Hiking in the searing heat of a Southern Arizona summer is dangerous — in some cases deadly.

A Tucson teacher and his 12-year-old grandson were found dead along a sun-scorched trail near Gila Bend July 8 — just a day after a European tourist lost her life while hiking in midday heat on Camelback Mountain in Phoenix. On July 11, a sheriff’s helicopter rescued three overheated hikers in separate incidents on desert trails near Tucson. Then, on Wednesday, a 29-year-old woman died of apparently heat-related causes while hiking near Picacho Peak northwest of Tucson.

Such tragedies are “preventable events,” said an expert in heat-related illness with the Pima County Health Department.

The critical factors: knowing when to hike in the desert — and, more importantly, when not to — and knowing what vital precautions to take if you decide to venture out in the summer heat.

Should you hike on a hot summer day in the desert — or not? Public health and safety officials say it’s critically important to consider that question carefully before setting out.

“Heat-related illness is preventable, particularly in the context of recreation. Most heat-related hiking emergencies are due to poor decision-making,” said Michele Manos, senior consultant in the office of the director at the Pima County Health Department.

One option: Simply don’t go for a desert hike on a hot summer day.

But if you decide to go, “It’s a poor choice to hike at any time other than the cool, early-morning hours in the summer,” Manos said. “A summer afternoon is no time for a hike in the desert, even if your destination is a swimming hole.”

“I plan my summer hikes in the early morning hours, and carry lots of water,” she said. “I’m out around sunrise, when the birds and wildlife are active. And I finish up by mid-morning. It’s all about adapting to our Sonoran Desert seasons.”

Deputy Tracy Suitt, a spokesman for the Pima County Sheriff’s search and rescue unit, hammered home the point. “Think twice before setting out on a hike during the summer,” he said. “But if you do, go out very early, make it a short hike and get back before it gets hot. After 9 o’clock, it gets hot.”

County rescue statistics from 2014 suggest that more than a few people haven’t heard such warnings — or have ignored them.

  • The Sheriff’s Department carried out 31 rescues for heat-related illness.
  • Almost half of the rescues involved more than one victim of heat illness.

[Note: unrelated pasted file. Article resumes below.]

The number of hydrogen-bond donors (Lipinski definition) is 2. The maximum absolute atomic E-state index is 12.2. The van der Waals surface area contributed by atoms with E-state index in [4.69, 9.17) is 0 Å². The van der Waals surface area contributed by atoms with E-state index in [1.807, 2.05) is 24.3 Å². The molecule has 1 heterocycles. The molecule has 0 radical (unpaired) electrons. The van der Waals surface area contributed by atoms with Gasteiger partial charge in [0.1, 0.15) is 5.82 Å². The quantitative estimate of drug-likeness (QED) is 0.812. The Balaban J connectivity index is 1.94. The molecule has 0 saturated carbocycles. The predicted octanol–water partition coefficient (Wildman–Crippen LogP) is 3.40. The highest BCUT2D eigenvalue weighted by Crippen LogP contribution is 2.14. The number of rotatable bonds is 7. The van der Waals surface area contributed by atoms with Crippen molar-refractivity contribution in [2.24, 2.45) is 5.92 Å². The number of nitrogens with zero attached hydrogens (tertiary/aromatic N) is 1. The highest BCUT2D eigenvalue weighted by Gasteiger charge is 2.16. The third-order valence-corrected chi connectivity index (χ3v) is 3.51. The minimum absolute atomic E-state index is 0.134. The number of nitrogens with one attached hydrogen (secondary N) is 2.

• The average high temperature on the days with rescues was 99 degrees.

If you do decide to trek a desert trail on a summer day, here are some critical safety factors:


“Make sure someone knows your plans,” said Capt. Adam Goldberg, a spokesman for the Northwest Fire District and its technical rescue team. “Tell a family member or friend of the specific trail or information about your outdoor adventure. Let them know a ‘last possible time’ that you will be home, and if they don’t hear from you, or can’t reach you, they should alert the local authorities via 911.”


“Definitely don’t go hiking by yourself,” said Richard Kunz, a member of the Southern Arizona Rescue Association. The volunteer group regularly participates in search and rescue operations in desert and mountain areas around Tucson.

“We’ve picked up (rescued) many people who have gone out by themselves and had problems,” Kunz said. “If you’re alone, you have nobody to discuss things with” and nobody to help if you’re injured.


“Make sure you have a charged cellphone with you,” Suitt said. “If you’re lost, if you’re out of water, call 911 first — before you call your loved ones.”

Rescue units can often pinpoint a hiker’s location based on phone information and GPS coordinates. Sometimes rescuers will respond on foot, and in other cases the sheriff’s helicopter may come to the rescue.

“We don’t charge for the helicopter rescues, Suitt said. “It’s part of our mission to go out there and rescue.”


Many of us have heard the advice: Carry plenty of water. But how much is plenty?

“Make sure you have at least a quart of water for every hour you’ll be out” hiking, said Suitt of the Sheriff’s Department.

Others recommend even more.

“Take a gallon of water for every two hours you’ll be out,” Kunz said. “When your water is half gone, turn around and go back the way you came.”

Suitt and Kunz emphasized that it’s important to drink plenty of water even before starting a hike.

“People often don’t prepare properly,” Suitt said. “If you’re hiking on a Saturday, all day Friday start hydrating.”

Said Kunz: “Hikers should be drinking a quart or two of water before they even arrive at the trailhead. That’s water that’s inside your body and that you don’t have to carry.”


Wear lightweight, light-colored clothing to reflect heat and sunlight, Goldberg urged.

“Broad-brimmed hats are ideal for keeping the sun off your face,” he said. “And be generous with the sunscreen. Reapply it often.”


“Never out-hike your physical capabilities or experience levels,” said Goldberg. “Anyone enjoying the hiking trails of Southern Arizona needs to know the difficulty level of the trail they plan to hike. Do your homework, and understand if the trail is designed for beginners, the intermediate level or experienced hikers.”


Learn to recognize the symptoms of heat exhaustion and heatstroke — and know what to do if you experience them. See the chart at left for details on symptoms and appropriate responses.

Contact reporter Doug Kreutz at dkreutz@tucson.com or at 573-4192. On Twitter: @DouglasKreutz